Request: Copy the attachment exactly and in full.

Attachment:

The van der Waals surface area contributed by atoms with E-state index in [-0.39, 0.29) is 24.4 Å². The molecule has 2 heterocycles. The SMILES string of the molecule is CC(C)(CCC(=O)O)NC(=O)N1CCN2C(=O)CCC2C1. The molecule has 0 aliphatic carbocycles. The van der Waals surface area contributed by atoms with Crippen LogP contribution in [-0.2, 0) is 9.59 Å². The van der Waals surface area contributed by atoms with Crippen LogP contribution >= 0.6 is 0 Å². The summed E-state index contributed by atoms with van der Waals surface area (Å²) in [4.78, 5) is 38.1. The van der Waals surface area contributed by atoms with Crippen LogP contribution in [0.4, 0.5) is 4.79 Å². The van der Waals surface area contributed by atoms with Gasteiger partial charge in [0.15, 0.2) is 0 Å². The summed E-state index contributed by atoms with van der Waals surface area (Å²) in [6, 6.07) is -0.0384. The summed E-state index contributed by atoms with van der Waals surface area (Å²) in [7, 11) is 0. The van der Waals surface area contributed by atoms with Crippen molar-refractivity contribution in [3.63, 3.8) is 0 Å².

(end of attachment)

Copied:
The van der Waals surface area contributed by atoms with E-state index in [-0.39, 0.29) is 24.4 Å². The molecule has 2 heterocycles. The SMILES string of the molecule is CC(C)(CCC(=O)O)NC(=O)N1CCN2C(=O)CCC2C1. The molecule has 0 aliphatic carbocycles. The van der Waals surface area contributed by atoms with Crippen LogP contribution in [-0.2, 0) is 9.59 Å². The van der Waals surface area contributed by atoms with Crippen LogP contribution >= 0.6 is 0 Å². The summed E-state index contributed by atoms with van der Waals surface area (Å²) in [4.78, 5) is 38.1. The van der Waals surface area contributed by atoms with Crippen LogP contribution in [0.4, 0.5) is 4.79 Å². The van der Waals surface area contributed by atoms with Gasteiger partial charge in [0.15, 0.2) is 0 Å². The summed E-state index contributed by atoms with van der Waals surface area (Å²) in [6, 6.07) is -0.0384. The summed E-state index contributed by atoms with van der Waals surface area (Å²) in [7, 11) is 0. The van der Waals surface area contributed by atoms with Crippen molar-refractivity contribution in [3.63, 3.8) is 0 Å².